Harriet Martineau

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Harriet Martineau

Birthdate:
Birthplace: Gurney Court, Magdalen Street, Norwich, Norfolk, England, United Kingdom
Death: Died in Ambleside, Westmorland, England, United Kingdom
Place of Burial: Key Hill Cemetery, Birmingham, West Midlands, England, United Kingdom
Immediate Family:

Daughter of Thomas Martineau and Elizabeth Martineau
Sister of Elizabeth Greenhow and Thomas Martineau

Managed by: Alyson Irvine
Last Updated:
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Immediate Family

About Harriet Martineau

Harriet Martineau (June 12, 1802 – June 27, 1876) was an English social theorist and Whig writer, often cited as the first woman sociologist. Martineau wrote more than 50 books and is significant to the discipline of sociology, not least in having translated various writings of Auguste Comte, but also through her holistic perspective that 'When one studies a society, one must focus on all its aspects, including key political, religious, and social institutions'. She also believed an analysis of a society should be required to have an understanding of women's lives. Martineau changed sociological opinions on issues previously ignored, such as marriage, children, domestic and religious life, and race relations.

Early life

The sixth of eight children, Harriet Martineau was born in Norwich, England, where her father was a manufacturer. The family was of French Huguenot ancestry and professed Unitarian views. Her brother, James Martineau, was a clergyman of some note in the tradition of the English Dissenters. The atmosphere of her home was industrious, intellectual and austere; she was clever, but weakly and unhappy; she had no sense of taste or smell, and became grew deaf while young, having to use an ear trumpet.

At the age of sixteen, due to her health and nerves, she made a prolonged visit to her father's sister, Mrs Kentish, who kept a school at Bristol. In the companionship of amiable and talented people, her life became happier. Here she fell under the influence of the Unitarian minister, Dr Lant Carpenter, from whose instructions, she says, she derived "an abominable spiritual rigidity and a truly respectable force of conscience strangely mingled together."

From 1819 to 1830 Martineau again resided chiefly at Norwich. About her twentieth year, her deafness became confirmed. In 1821 she began to write anonymously for the Monthly Repository, a Unitarian periodical, and in 1823 she published Devotional Exercises and Addresses, Prayers and Hymns.

In 1826 her father died, leaving a bare maintenance to his wife and daughters. His death had been preceded by that of his eldest son, and was shortly followed by that of a man to whom Harriet was engaged. Mrs Martineau and her daughters soon after lost all their means by the failure of the financial house where their money was placed.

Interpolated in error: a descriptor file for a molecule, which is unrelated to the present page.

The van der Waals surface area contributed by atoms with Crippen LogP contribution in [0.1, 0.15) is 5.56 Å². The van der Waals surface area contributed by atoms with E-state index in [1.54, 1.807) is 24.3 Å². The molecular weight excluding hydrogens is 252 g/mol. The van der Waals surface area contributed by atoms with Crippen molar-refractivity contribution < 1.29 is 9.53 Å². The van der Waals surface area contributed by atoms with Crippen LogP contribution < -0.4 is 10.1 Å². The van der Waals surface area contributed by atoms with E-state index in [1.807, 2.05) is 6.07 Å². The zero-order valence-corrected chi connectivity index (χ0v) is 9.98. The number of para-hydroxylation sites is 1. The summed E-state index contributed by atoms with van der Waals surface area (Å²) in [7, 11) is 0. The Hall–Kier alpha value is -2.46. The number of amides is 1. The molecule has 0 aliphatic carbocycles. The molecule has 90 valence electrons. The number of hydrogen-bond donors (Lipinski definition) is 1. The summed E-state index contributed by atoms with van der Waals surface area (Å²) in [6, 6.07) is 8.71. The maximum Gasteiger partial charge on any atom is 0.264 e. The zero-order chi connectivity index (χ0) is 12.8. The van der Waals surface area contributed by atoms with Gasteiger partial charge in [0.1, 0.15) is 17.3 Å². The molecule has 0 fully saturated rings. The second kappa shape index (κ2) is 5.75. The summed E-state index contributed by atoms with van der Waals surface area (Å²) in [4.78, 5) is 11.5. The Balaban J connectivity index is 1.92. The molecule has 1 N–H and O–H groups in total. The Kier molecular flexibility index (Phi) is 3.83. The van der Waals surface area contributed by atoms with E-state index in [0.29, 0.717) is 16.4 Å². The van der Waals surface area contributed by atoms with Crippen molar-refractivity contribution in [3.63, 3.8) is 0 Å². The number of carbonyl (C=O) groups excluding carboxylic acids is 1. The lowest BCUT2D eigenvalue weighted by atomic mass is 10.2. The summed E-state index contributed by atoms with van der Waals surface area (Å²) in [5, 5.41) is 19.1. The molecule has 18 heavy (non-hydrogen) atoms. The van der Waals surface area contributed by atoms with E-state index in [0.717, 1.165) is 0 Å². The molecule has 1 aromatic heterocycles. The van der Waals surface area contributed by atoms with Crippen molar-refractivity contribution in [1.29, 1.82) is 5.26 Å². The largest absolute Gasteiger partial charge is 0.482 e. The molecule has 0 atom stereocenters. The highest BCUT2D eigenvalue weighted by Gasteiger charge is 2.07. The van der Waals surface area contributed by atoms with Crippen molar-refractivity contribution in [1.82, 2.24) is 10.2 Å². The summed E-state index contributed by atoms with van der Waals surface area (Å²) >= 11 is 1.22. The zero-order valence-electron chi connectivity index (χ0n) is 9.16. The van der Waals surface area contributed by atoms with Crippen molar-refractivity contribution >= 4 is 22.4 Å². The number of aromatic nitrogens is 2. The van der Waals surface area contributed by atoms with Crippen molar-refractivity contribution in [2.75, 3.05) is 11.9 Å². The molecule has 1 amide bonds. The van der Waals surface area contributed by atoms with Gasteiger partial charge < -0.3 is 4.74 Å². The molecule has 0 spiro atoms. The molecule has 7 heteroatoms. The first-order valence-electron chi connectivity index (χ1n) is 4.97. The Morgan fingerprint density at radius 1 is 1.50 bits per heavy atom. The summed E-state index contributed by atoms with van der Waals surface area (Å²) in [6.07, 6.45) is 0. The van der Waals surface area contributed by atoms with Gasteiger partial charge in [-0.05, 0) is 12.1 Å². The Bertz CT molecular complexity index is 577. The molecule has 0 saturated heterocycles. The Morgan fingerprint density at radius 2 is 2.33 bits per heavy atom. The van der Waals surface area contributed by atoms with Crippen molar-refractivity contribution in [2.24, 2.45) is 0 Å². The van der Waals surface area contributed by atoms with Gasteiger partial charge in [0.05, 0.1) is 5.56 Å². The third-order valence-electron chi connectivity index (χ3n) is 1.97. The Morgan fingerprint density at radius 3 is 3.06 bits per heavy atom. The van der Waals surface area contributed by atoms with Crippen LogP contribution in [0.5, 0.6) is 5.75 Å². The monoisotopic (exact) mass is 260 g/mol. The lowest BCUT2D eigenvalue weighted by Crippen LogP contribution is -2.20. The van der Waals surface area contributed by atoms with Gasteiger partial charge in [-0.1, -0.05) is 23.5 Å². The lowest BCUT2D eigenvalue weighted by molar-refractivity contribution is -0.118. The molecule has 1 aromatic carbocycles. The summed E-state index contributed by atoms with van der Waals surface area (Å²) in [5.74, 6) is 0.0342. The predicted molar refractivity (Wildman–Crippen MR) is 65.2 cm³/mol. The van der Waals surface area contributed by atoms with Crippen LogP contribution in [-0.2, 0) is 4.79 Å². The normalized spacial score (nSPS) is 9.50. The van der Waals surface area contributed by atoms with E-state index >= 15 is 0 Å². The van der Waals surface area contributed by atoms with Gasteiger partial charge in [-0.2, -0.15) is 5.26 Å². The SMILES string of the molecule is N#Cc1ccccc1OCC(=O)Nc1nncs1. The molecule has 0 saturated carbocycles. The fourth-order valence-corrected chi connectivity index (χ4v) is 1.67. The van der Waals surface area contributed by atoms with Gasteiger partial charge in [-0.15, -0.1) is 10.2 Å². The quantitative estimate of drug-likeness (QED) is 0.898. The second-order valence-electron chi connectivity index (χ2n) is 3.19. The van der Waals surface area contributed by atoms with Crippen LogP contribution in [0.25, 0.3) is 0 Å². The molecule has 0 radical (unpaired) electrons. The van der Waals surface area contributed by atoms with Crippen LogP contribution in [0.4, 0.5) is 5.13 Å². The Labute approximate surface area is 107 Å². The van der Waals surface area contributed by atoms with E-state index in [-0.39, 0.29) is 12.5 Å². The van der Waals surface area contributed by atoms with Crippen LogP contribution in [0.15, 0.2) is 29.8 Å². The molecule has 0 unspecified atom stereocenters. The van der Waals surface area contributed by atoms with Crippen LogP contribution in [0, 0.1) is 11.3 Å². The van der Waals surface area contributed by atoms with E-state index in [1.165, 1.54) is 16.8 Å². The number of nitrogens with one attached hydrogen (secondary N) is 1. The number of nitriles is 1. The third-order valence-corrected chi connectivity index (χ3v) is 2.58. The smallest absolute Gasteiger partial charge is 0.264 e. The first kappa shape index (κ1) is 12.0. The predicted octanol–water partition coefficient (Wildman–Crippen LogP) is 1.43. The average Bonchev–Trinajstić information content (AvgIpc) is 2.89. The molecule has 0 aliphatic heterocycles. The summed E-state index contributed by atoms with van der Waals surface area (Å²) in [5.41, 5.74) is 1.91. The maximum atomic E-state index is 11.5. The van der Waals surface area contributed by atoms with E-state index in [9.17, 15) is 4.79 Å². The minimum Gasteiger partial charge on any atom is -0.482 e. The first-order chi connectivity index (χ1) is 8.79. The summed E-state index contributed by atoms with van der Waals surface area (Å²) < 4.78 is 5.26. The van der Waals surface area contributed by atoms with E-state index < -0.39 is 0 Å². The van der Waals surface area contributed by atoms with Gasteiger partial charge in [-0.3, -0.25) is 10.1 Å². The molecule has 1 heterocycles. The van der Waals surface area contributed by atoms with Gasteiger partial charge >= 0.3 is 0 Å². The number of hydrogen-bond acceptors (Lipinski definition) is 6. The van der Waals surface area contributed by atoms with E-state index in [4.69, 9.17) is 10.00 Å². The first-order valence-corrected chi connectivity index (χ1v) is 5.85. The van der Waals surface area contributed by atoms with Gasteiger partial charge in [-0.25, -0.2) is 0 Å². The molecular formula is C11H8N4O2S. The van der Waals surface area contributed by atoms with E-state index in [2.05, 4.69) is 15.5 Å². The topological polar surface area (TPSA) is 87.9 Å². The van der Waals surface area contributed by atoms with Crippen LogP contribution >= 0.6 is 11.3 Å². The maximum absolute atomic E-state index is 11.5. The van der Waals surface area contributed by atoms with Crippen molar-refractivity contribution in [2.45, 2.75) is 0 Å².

Harriet Martineau had to earn her living, and, being precluded by deafness from teaching, took up authorship in earnest. Besides reviewing for the Repository, she wrote stories (afterward collected as Traditions of Palestine), gained in one year (1830) three essay prizes of the Unitarian Association, and eked out her income by needlework.

In 1831 she was seeking a publisher for a series of tales designed as Illustrations of Political Economy. After many failures, she accepted disadvantageous terms from Charles Fox, to whom she was introduced by his brother William, the editor of the Repository. The sale of the first of the series was immediate and enormous, the demand increased with each new number, and from that time her literary success was secured.

London and the United States

In 1832 Martineau moved to London, where she numbered among her acquaintances Henry Hallam, Harriet Taylor, Alexander Maconochie, Henry Hart Milman, Thomas Malthus, Monckton Milnes, Sydney Smith, John Stuart Mill, George Eliot, Edward George Bulwer-Lytton, Elizabeth Barrett Browning and later Thomas Carlyle. Florence Nightingale and Charlotte Brontë also became her friends.

Until 1834 she continued to be occupied with her political economy series and with a supplemental series of Illustrations of Taxation. Four stories supporting the Whig Poor Law reforms came out about the same time. These tales (direct, lucid, written without any appearance of effort, and yet practically effective) display the characteristics of their author's style.

Tory paternalists reacted by calling her a Malthusian "who deprecates charity and provision for the poor", while Radicals opposed her to the same degree. Whig high society fêted her. In May 1834 Charles Darwin got a letter from his sisters telling him that Martineau was "a great Lion in London" and recommending Poor Laws and Paupers Illustrated in pamphlet-sized parts. They added that their brother "Erasmus knows her & is a very great admirer & every body reads her little books & if you have a dull hour you can, and then throw them overboard, that they may not take up your precious room."

Harriet Martineau